The author’s proposal would repeal the deduction for the appraised value of a conservation easement that is allowed by current law. Congress should consider replacing the subsidy with a program of direct grants or limited-budget tax credits administered by an expert agency. If the deduction is continued, eligible donees should be only large institutions with a large portfolio of easements and resources and motives to enforce the easement, there should be an excise tax on nonenforcement of the easement, and there should be another government agency other than the IRS involved in enforcement. The special higher allowances for the deduction of appreciated property allowed by current law should be repealed.

The proposal is offered as a part of the Shelf Project, a collaboration of tax professionals to develop proposals to raise revenue without a VAT or a rate increase. Shelf Project proposals raise revenue while making the tax system more efficient and reducing deadweight loss. Shelf projects follow the format of a congressional taxwriting committee report in explaining current law, what is wrong with it, and how to fix it.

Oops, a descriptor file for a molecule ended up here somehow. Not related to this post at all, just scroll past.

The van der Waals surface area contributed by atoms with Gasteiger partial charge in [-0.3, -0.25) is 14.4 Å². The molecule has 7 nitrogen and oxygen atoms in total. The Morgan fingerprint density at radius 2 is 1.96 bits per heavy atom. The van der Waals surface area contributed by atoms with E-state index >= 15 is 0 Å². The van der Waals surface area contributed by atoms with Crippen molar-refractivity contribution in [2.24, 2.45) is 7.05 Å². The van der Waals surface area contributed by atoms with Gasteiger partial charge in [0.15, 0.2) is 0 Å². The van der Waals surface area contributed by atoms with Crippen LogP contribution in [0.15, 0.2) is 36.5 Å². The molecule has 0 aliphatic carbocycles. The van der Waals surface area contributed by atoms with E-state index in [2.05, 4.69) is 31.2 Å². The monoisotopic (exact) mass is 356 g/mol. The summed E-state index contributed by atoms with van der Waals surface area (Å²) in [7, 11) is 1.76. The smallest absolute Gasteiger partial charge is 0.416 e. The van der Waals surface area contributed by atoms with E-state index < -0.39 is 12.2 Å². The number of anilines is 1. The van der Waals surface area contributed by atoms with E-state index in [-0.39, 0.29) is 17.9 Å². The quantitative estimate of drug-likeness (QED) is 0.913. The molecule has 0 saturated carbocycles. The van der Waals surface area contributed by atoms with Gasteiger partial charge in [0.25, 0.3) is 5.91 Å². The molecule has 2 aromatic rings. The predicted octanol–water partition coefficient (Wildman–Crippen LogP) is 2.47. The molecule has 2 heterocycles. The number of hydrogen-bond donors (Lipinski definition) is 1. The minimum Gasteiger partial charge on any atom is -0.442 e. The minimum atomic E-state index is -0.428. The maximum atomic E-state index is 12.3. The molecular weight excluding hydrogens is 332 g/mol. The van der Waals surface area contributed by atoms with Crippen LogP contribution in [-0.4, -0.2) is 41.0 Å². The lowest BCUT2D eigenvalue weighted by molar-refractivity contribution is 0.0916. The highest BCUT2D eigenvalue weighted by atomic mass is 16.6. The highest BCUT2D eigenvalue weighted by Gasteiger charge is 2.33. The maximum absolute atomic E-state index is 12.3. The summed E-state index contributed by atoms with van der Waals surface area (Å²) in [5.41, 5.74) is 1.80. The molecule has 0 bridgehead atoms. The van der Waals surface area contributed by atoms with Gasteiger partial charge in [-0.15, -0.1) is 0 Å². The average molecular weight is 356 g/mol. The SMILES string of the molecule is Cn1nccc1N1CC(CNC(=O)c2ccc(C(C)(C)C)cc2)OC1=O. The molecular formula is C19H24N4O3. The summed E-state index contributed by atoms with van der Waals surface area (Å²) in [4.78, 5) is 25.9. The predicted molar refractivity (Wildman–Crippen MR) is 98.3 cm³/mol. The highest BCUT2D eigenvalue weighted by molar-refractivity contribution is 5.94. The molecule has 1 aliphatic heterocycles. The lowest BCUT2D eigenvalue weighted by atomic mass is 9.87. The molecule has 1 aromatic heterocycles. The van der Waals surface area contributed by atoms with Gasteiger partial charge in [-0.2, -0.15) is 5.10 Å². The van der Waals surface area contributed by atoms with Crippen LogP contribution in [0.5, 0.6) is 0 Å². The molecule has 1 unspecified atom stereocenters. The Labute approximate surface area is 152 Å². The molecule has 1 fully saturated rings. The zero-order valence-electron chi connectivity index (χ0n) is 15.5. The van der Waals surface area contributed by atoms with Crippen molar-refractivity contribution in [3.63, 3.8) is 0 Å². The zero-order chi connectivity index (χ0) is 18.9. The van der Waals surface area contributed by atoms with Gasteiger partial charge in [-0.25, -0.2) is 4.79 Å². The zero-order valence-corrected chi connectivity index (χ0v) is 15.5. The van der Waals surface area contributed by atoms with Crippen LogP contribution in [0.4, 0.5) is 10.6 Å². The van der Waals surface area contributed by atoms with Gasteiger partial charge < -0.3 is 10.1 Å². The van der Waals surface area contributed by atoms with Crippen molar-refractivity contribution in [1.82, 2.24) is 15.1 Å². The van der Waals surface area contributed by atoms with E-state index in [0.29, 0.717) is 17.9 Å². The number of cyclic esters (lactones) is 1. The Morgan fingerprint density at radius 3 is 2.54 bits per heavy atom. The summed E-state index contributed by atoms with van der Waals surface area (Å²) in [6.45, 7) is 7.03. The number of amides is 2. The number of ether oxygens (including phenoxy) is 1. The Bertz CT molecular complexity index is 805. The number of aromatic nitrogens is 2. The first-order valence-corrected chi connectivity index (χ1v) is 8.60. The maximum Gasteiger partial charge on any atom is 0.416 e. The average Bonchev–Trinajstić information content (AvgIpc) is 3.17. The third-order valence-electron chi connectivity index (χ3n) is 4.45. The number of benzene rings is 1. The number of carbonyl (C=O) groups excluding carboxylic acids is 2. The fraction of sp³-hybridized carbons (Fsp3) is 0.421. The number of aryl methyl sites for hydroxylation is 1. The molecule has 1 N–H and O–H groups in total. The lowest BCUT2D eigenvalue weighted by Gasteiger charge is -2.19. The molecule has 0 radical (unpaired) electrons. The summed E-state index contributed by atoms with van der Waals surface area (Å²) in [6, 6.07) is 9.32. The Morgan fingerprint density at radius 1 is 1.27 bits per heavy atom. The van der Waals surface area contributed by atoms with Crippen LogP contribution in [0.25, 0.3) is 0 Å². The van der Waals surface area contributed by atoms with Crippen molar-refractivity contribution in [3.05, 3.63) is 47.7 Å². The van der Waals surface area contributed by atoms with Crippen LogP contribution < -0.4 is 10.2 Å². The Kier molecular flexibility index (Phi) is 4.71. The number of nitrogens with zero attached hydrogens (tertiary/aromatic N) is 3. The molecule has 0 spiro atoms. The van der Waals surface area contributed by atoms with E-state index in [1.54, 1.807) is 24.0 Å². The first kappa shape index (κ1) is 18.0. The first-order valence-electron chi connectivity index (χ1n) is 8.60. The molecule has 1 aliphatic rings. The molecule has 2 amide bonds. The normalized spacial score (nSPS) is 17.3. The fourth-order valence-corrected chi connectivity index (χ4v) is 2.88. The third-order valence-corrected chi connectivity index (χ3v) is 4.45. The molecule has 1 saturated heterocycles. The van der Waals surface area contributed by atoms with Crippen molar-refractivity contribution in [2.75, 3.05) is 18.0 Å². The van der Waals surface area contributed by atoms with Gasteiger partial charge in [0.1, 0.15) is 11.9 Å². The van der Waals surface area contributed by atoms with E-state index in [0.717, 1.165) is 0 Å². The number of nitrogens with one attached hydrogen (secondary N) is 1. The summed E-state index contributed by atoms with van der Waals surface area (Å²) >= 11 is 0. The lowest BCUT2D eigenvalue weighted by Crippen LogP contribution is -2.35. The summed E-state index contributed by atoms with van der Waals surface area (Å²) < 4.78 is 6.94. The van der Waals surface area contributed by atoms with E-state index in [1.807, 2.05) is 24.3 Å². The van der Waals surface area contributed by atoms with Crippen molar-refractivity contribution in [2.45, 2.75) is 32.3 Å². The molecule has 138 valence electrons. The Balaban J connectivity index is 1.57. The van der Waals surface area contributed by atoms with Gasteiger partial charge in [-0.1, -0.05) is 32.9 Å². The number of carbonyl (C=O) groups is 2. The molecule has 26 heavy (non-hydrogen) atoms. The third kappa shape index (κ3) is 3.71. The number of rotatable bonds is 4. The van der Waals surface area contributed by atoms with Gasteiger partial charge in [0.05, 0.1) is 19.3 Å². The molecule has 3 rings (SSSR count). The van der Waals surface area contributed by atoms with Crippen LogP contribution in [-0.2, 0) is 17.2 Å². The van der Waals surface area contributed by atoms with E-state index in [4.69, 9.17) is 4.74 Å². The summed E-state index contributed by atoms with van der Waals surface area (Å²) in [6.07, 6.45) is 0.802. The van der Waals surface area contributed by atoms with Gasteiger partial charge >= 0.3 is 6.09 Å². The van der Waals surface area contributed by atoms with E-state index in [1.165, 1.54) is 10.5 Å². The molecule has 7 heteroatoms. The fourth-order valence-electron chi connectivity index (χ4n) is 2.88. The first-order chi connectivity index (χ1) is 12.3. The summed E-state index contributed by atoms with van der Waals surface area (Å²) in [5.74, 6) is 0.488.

July 26, 2012 in Publications – Articles | Permalink | Comments (0) | TrackBack (0)

Conservation Easements in the Forest Legacy Program

Jessica Owley (SUNY-Buffalo) and Stephen J. Tulowiecki (SUNY-Buffalo) have published "Who Should Protect the Forest?:  Conservation Easements in the Forest Legacy Program" in the Public Land and Resources Law Review, Volume 33.  The abstract of the article posted to SSRN:

Increasingly, governments are turning to nongovernemental actors to carry out environmental protection goals. This has been particularly prevalent in the realm of land conservation. Government programs often draw upon the power of nonprofit conservation organizations known as land trusts to monitor, manage, and enforce land protection goals. Reliance on land trusts has created both philosophical and practical conundrums. These concerns also stem in part from the chief land protection tool used by land trusts: conservation easements. This article examines these concerns by a close look at the role of land trusts and conservation easements in the Forest Legacy Program.